Unidentified comrades of Conrad Tremblay in Aurich, Germany during the Occupation of Germany, June 1945.Conrad Tremblay
Conrad Tremblay (first on left) sits with fellow comrades in Aurich, Germany during the Occupation of Germany, June 1945.Conrad Tremblay
Conrad Tremblay in Aurich, Germany, June 1945.Conrad Tremblay
Conrad Tremblay's Soldier's Service and Pay Book, 1944.Conrad Tremblay
Conrad Tremblay's Discharge Certificate from the Canadian Army, 1946.Conrad Tremblay
"I could hear some talking in there and went to the root house and the whole family was in the root house, praying. They’d been told that we were awful people. With the little bit of German that I knew, I told them that they were alright, they could come out, we won’t do them any harm."
Well, in July 1943, I went to Thunder Bay [Ontario] and tried to enlist in the army at the time and was not accepted because I had to have my parents’ permission to join up because I wasn’t 18. So there was no way that I’d get my mother’s permission anyways. So then, in July 1944, I was past 18, I went and enlisted on July the 27th and was accepted and was given seven days' leave to finalize my affairs. Started basic training August the 15th. I had Phil Apps as a corporal, a training corporal, finished basic training September 30th, went to advanced training, Camp Ipperwash [Ontario], finished December 16th, 1944, given seven days' leave, returned to camp, packing up to go to the east coast to wait for a ship to take us to England.
Then we were shipped to the continent stationed at Ghent, Belgium, for a week. While there, slept next to a private that developed diphtheria. So I was put into quarantine for two days. They told me it was going to be seven days but I only was in there for two days. Then was shipped to the frontlines and I joined The Royal Hamilton Light Infantry and they were just outside the Hochwald Forest, just before Xanten [Germany]. Advanced to the Rhine River, pulled back in rest in the Hochwald Forest for two weeks in preparation for the crossing of the Rhine River.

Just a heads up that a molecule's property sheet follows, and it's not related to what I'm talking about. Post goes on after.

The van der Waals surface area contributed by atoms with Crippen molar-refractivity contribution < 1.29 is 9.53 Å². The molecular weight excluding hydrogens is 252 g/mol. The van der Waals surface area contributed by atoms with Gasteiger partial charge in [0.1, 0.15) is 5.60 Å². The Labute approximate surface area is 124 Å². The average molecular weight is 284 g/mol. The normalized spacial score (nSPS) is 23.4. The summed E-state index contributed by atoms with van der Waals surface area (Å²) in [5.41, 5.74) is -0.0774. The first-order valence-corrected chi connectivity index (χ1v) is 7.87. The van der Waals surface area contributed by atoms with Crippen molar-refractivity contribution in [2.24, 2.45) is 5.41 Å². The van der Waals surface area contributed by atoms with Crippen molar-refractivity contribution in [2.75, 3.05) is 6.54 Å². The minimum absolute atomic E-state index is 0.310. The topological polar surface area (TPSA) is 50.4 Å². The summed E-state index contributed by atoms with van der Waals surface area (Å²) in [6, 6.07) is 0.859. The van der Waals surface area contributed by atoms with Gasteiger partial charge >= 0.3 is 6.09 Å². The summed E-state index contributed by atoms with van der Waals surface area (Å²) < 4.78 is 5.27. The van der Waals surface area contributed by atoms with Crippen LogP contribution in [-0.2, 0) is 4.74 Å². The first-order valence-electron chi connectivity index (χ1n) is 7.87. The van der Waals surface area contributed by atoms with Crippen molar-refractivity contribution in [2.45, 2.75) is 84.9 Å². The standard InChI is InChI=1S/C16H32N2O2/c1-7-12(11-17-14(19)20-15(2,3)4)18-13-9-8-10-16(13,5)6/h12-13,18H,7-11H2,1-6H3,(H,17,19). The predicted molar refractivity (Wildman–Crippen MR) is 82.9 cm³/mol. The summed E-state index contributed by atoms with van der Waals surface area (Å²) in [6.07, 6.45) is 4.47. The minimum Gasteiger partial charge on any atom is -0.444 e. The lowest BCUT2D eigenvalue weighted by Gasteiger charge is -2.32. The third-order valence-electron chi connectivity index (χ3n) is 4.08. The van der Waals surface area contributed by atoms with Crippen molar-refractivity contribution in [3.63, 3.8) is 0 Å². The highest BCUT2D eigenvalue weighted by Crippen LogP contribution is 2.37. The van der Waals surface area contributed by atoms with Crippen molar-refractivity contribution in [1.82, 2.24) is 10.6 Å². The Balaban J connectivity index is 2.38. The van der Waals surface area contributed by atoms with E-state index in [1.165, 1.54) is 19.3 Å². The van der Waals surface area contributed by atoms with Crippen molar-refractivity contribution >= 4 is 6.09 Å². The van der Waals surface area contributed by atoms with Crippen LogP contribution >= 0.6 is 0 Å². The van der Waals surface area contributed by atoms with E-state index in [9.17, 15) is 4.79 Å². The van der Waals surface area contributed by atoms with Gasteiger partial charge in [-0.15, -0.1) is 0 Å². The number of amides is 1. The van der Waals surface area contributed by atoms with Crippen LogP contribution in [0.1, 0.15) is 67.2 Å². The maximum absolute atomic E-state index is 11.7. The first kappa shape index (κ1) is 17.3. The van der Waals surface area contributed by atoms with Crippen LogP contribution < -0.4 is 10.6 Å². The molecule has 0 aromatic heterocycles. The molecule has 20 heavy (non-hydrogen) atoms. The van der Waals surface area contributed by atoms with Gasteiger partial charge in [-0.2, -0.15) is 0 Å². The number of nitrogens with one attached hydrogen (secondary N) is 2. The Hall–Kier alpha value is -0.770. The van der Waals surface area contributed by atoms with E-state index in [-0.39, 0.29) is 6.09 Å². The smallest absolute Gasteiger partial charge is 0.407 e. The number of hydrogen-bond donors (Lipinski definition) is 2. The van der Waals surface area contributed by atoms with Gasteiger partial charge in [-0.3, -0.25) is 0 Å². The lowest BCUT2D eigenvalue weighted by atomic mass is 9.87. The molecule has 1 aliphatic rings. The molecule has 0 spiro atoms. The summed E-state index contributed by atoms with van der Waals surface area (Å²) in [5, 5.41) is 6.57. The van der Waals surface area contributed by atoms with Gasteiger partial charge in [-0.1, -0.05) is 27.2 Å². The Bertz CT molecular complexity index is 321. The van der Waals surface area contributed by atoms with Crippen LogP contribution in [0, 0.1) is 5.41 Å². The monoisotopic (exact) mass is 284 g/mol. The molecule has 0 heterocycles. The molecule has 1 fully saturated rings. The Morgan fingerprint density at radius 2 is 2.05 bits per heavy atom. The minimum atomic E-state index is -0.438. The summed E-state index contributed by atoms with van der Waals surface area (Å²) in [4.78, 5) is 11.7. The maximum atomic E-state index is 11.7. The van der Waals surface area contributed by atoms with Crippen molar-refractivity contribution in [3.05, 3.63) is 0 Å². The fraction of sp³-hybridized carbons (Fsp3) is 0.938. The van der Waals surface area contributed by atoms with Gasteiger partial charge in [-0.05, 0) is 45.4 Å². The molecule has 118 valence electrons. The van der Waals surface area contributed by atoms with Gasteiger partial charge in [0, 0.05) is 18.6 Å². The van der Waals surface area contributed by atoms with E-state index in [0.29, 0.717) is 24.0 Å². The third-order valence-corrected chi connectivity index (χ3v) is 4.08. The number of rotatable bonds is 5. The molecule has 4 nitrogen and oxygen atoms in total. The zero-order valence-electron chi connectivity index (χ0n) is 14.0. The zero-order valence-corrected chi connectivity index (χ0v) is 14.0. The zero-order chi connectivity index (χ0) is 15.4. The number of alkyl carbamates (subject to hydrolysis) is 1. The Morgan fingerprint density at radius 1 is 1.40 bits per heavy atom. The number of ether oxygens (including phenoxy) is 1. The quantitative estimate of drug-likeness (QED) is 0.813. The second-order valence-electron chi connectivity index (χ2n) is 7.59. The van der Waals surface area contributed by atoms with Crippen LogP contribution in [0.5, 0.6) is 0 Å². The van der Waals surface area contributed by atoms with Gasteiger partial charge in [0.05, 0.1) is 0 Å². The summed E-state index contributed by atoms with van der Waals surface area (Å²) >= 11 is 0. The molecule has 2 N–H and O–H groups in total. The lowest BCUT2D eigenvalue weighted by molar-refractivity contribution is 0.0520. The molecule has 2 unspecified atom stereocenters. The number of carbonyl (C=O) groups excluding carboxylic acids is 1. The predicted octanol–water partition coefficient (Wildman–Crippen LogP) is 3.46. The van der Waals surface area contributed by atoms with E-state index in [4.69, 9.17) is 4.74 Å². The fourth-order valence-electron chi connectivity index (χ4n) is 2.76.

Crossed the Rhine River in early March at Rees. Then we marched into Holland, had a few skirmishes, one we had at the crossing at Twente Canal. Then the city of Assen. Had a difficult time taking the city of Groningen. There we were pulled out of the line for a rest. The rest lasted only one day. Then trucked into Germany just outside Bremen, then forward towards Oldenburg. We were advancing and we came under fire from a sniper and knew there was a farmhouse just ahead of us. So the platoon commander asked me to take my section and go and check that farmhouse. So as I turned, there was a shot fired, I didn’t know this and then the guy behind me screamed and he grabbed a hold of his leg and he had been shot in the leg. The bullet had gone through my pouches and went into his leg and stayed there, it didn’t go right through. That was the closest I came to a live bullet, that I know of anyways.
So I went forward and went into the house and there wasn’t a soul in there. And then coming out, there was a root house [also called a root cellar], like we were in farming country, there was a root house and I could hear some talking in there and went to the root house and the whole family was in the root house, praying. They’d been told that we were awful people. With the little bit of German that I knew, I told them that they were alright, they could come out, we won’t do them any harm. So I said, there was a better chance of them getting shot at by Germans than by us.